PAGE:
No.41  Edition, Oct. 2019中文
Industry News » Fertilizer Stocks Wilt Amid Trade Tensions

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Mosaic Co.’s phosphate mine in Fort Meade, Fla. The company was the worst performer in the S&P 500 on Tuesday. PHOTO: TY WRIGHT/BLOOMBERG NEWS

Shares of farm-supply companies came under further pressure Tuesday following disappointing quarterly results from fertilizer maker Mosaic Co. amid an escalation in the U.S.-China trade fight.

 

Farm-supply companies have fallen this week after Beijing said it would suspend all imports of U.S. agricultural goods, a retaliatory measure to President Trump's decision to impose new tariffs of 10% on roughly $300 billion of imports from China.

 

In addition to trade woes, fertilizer companies have been hurt by declining sales as U.S. farmers in the Midwest faced persistent wet weather this past spring.

 

Mosaic's stock slid 12% in early afternoon trading Tuesday, on pace for its biggest one-day drop since July 2013. The company, which cut its full-year earnings forecast following severe flooding in the U.S. Farm Belt, was the worst performer in the S&P 500, with shares headed for a fresh 52-week closing low.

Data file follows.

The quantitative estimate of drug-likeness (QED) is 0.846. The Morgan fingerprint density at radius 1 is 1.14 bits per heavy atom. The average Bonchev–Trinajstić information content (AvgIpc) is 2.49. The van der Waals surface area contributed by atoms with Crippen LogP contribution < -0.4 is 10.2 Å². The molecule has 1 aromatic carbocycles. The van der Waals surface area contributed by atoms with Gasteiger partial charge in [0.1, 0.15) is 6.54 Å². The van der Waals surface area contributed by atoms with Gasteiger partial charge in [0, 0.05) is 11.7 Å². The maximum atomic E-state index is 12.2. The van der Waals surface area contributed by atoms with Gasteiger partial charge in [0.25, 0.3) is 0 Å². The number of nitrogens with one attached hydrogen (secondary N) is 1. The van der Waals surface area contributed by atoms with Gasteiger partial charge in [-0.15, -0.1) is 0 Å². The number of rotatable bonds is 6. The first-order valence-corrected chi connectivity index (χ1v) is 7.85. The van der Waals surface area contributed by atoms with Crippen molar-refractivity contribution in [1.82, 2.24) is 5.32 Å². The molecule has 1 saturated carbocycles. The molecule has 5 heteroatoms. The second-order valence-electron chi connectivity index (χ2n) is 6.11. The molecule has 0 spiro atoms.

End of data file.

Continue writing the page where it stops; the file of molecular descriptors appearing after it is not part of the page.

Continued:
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The losses spread to other fertilizer makers including Nutrien Ltd. and CF Industries Holdings Inc., which fell 4% and 0.5%, respectively. Meanwhile, U.S. farm-equipment maker Deere & Co. and chemical companies Bayer AG and Corteva Inc. have each dropped at least 4.3% apiece so far this week.

 

Heightened tensions between the world's two biggest economies have revived worries that the trade battle could hinder the decadelong U.S. economic expansion, some analysts and investors said.

 

Trade and weather have already been weighing on the incomes of U.S. farmers, which have been hurt by lower overseas purchases of U.S. corn, soybeans and other crops. This is expected to crimp sales of fertilizer and tractors.

 

These stocks may not recover soon.

 

"We don't think a trade deal will get done before 2020, therefore we're recommending that investors stay away from trade-sensitive areas of the market such as agriculture even though these companies are getting cheap, " said Matthew Granski, director of strategy at Miracle Mile Advisors in Los Angeles, which has $1.7 billion in assets under management.


By Jessica Menton
Source from: The Wall Street Journal

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